Wouldn’t that largely depend on what the topic is?
If I want to learn a language, I’ll find a basic book on it and then grab as much native audio as I possibly can.
If I want to learn about something in math, I’ll go to Khan Academy.
If I want to learn about irrational decision-making in everyday life, I’ll read a book.
And that all starts with the assumption that learning follows the waterfall method: pick what you want to learn, learn it, move on to something else. I find learning much more iterative: be intrigued by something, follow it, see what it leads. I never really decided to learn about systems thinking, but I came across the personal MBA reading list one day, thought it was fascinating, came back, picked a book that looked interesting (Thinking in Systems), and read it.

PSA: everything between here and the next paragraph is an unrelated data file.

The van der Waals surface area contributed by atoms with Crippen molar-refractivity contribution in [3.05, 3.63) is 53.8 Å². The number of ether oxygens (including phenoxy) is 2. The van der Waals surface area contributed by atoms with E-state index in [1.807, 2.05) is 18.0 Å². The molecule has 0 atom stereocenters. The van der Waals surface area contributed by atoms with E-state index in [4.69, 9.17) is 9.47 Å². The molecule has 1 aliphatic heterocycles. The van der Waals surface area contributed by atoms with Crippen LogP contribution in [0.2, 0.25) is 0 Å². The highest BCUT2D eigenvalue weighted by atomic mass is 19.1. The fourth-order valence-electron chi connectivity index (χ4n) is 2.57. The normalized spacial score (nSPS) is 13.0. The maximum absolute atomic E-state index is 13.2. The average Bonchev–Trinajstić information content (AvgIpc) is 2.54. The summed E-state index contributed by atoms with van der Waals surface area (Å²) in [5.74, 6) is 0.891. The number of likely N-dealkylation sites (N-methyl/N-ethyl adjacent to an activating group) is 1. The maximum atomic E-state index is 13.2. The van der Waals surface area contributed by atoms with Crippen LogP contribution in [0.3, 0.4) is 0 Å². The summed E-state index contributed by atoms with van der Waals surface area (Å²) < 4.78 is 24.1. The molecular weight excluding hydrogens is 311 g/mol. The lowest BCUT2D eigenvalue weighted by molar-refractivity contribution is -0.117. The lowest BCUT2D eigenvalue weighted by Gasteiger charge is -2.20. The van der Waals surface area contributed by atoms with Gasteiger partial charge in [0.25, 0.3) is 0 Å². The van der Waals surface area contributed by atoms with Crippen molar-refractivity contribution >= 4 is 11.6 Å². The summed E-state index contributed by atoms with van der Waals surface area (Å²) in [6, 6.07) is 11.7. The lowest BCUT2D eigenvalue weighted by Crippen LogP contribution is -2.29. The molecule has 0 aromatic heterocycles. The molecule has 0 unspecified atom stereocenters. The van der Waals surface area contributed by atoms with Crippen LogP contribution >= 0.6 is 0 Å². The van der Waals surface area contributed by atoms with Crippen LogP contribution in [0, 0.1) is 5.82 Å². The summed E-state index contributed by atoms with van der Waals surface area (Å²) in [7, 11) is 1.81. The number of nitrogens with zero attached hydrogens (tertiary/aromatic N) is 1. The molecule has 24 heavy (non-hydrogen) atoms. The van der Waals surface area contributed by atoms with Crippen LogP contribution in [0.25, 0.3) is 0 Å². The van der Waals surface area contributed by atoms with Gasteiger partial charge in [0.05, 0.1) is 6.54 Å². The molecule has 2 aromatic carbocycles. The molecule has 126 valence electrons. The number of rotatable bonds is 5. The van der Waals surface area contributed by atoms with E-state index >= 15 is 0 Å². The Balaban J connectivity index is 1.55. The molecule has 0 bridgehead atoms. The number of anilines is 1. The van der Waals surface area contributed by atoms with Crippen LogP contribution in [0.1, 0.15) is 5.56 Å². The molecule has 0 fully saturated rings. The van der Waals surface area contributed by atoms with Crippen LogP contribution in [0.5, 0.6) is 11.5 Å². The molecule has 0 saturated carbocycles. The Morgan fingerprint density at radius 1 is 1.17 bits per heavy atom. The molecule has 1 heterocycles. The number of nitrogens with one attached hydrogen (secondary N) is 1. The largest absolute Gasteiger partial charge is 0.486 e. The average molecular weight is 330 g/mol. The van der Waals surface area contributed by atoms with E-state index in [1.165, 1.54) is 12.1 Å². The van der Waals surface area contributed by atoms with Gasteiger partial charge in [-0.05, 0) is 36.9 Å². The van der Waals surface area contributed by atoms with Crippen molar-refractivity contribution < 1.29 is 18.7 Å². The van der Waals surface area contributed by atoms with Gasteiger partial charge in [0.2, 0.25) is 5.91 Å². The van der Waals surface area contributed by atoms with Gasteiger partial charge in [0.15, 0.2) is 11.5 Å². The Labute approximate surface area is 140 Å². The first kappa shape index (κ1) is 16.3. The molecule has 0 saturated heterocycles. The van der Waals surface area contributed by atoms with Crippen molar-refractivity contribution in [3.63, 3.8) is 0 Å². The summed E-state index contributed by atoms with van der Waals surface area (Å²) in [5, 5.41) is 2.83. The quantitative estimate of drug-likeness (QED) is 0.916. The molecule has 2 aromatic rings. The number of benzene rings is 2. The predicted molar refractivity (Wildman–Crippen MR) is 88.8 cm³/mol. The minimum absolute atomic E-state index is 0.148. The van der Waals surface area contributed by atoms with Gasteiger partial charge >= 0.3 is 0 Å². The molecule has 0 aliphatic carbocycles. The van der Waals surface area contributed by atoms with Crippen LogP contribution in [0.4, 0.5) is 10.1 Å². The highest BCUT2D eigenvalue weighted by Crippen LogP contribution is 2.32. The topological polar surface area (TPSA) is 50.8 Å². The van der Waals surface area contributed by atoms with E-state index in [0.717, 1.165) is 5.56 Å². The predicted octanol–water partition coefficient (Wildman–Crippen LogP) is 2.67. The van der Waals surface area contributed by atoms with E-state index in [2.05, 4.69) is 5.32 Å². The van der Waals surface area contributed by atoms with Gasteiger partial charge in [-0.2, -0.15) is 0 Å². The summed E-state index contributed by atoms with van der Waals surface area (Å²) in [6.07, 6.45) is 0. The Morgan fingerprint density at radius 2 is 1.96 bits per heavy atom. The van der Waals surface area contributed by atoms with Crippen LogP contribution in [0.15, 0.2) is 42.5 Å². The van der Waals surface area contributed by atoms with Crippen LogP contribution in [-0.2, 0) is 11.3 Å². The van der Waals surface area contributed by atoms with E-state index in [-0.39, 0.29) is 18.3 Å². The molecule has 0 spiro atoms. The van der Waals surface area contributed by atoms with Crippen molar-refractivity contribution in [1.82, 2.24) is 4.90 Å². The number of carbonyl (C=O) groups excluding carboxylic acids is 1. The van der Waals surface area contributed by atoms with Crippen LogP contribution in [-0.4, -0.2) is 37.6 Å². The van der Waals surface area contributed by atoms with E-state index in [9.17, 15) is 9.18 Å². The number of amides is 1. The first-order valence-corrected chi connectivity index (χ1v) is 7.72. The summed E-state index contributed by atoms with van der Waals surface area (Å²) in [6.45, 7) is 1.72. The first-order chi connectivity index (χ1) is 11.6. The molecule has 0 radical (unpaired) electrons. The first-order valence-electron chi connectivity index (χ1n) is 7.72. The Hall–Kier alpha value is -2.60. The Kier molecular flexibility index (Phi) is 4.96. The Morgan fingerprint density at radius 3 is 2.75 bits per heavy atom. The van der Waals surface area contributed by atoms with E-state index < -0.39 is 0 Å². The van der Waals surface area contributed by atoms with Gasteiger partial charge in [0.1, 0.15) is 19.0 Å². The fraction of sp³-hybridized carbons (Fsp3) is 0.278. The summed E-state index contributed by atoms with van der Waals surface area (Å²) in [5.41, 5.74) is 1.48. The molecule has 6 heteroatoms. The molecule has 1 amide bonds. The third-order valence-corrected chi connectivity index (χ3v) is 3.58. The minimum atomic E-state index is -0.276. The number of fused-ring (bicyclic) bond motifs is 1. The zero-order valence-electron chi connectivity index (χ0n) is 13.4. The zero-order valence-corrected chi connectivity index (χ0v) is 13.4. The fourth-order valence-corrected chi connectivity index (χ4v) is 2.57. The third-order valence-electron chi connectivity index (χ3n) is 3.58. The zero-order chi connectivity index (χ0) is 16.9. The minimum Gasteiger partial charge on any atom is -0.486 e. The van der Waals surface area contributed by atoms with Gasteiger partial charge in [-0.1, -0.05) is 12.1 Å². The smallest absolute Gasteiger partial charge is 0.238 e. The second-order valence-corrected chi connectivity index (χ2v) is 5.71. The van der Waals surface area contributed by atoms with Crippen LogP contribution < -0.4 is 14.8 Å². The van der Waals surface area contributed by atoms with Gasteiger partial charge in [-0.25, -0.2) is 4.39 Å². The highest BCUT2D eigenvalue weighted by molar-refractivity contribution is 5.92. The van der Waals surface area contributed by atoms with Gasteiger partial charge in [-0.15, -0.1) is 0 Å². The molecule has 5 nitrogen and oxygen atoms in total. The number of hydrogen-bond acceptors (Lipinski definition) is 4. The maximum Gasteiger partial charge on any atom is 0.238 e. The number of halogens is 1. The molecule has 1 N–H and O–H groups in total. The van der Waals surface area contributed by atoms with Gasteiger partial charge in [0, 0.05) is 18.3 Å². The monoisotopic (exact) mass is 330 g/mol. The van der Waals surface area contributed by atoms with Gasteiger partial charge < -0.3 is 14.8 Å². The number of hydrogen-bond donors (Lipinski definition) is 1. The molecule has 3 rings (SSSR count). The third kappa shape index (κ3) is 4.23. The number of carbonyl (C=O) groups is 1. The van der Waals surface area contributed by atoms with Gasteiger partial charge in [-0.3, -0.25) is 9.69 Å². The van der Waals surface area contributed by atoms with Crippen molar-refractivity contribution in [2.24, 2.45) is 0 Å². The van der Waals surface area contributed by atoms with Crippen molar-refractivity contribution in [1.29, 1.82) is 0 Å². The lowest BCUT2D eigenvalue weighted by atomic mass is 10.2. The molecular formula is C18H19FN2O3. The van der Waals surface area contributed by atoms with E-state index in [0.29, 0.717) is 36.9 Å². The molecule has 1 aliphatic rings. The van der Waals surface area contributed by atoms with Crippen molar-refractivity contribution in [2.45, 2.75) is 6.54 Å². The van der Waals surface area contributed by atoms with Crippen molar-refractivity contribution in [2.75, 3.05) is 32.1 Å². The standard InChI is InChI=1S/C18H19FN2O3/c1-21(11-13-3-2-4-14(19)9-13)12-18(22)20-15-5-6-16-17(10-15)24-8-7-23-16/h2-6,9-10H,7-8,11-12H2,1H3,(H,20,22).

A couple of weeks ago, I learned a great deal about writing fiction with characters of a different gender or race than you. I never set out to, but I do NaNoWriMo each year, and one of the most active posts on their forum was about “writing the other.” It fascinated me, so I followed it, and learned something for it. This, to me, is what lifelong learning looks like.